HIST 4806B: Sports and Spectacle from Antiquity to the Present
Fall 2023

Instructor: Professor Matthew J. Bellamy 


In this course we will critically analyze the development of sport from antiquity to the world in which we now live, where organized games are big business and an integral part of mass culture. As the Boston Celtic basketball player, Bob Cousy, once stated: “Sport creates a bond between contemporaries that lasts a lifetime” and our sports idols are the source of intrigue and inspiration. In this course we consider how and why this is so and whether this has always been the case. How do the sports that we have play satisfied the human instinct for movement and competition and how have they reflected the economic base?  How did sport mirror and sometimes shape much wider political and socio-economic processes? What does the evolution of sports tell us about imperialism and nationalism as well as class, gender, and ethic identities? How and when has sport been the site of racism and resistance? These are just some of the questions we will consider during the course.

Class Format

Each week we will meet to discuss a clearly defined theme in the history of sport. Such themes will include: the Olympics, indigenous games, sports entrepreneurship, doping, and the evolution of professional ice hockey, baseball, tennis, football, boxing and a number of other modern sports. We will also examine the personal and professional lives of some of the world’s greatest athletes, from Spartacus to Muhammad Ali and Serena Williams.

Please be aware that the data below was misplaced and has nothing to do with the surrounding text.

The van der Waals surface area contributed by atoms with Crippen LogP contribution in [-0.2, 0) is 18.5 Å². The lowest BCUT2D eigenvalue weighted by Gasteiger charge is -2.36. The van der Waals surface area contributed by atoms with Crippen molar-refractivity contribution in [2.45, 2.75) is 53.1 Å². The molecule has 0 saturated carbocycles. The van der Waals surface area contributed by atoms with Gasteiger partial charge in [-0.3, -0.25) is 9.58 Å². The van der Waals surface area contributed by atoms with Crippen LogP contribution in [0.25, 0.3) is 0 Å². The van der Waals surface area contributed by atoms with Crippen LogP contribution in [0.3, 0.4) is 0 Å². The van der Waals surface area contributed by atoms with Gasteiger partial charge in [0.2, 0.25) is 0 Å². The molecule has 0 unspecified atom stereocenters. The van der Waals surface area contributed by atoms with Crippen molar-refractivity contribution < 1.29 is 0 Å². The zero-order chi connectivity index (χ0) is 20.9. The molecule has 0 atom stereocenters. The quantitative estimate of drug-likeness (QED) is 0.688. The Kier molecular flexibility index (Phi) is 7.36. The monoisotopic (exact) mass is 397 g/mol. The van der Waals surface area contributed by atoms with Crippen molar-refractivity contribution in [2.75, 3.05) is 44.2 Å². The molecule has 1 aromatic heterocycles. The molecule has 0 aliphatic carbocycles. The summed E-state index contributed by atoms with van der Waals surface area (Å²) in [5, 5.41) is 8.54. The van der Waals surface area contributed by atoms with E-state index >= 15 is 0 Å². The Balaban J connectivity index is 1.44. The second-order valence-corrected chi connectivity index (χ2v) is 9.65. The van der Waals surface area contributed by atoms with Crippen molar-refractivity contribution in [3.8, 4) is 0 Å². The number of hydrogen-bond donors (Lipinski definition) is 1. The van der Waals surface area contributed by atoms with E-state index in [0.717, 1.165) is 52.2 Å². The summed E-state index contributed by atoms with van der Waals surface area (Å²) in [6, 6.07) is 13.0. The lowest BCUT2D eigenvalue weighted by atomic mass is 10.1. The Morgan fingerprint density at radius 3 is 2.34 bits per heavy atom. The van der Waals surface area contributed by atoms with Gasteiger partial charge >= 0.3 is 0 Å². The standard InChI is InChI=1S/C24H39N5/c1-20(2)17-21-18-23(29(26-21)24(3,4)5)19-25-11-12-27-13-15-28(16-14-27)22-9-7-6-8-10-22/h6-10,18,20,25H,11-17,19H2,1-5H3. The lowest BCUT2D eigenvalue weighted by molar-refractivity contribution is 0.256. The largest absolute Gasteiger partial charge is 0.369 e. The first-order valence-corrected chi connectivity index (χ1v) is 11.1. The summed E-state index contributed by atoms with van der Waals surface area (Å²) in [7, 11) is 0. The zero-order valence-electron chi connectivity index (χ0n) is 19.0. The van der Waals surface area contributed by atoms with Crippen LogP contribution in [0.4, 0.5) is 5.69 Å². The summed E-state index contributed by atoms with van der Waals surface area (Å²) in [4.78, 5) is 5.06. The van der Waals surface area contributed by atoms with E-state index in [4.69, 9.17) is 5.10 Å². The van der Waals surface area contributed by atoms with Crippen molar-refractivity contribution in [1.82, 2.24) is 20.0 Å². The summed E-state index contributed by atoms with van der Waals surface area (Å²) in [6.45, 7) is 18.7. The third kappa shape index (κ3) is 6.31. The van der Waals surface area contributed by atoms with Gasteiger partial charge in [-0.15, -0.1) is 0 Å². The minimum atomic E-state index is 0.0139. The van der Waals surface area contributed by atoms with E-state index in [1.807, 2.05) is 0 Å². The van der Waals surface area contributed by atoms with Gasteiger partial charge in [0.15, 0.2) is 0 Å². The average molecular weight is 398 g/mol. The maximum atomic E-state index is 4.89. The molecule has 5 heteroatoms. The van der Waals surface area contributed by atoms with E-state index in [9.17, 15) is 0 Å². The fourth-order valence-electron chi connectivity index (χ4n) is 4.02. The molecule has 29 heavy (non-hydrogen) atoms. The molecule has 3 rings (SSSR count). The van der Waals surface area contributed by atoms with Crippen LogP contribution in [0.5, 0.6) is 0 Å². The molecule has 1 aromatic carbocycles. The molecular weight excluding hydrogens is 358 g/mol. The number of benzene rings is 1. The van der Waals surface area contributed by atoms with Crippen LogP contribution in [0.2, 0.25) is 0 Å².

You will be expected to do the assigned readings and to contribute to the weekly discussions. During the course we will be reading a series of historical works. Students will be asked to discuss the material and (at the end of term) write their own 15-20 page paper on some aspect of the history of sport. The papers should reflect a solid grasp of the existing historiography on that topic and should involve some amount of primary research.

Learning Outcomes

  1. To understand and explain the evolution of the sport from antiquity to the present.
  2. To analyze and assess historical documents, artifacts, and other primary sources.
  3. To evaluate historical arguments and historical scholarship.
  4. To conduct independent research using primary and secondary sources.
  5. To express in writing the results of historical thinking and research.

I look forward to exploring this exciting topic with you. If any further information is requested, please do not hesitate to contact me at Matthew_Bellamy@Carleton.ca.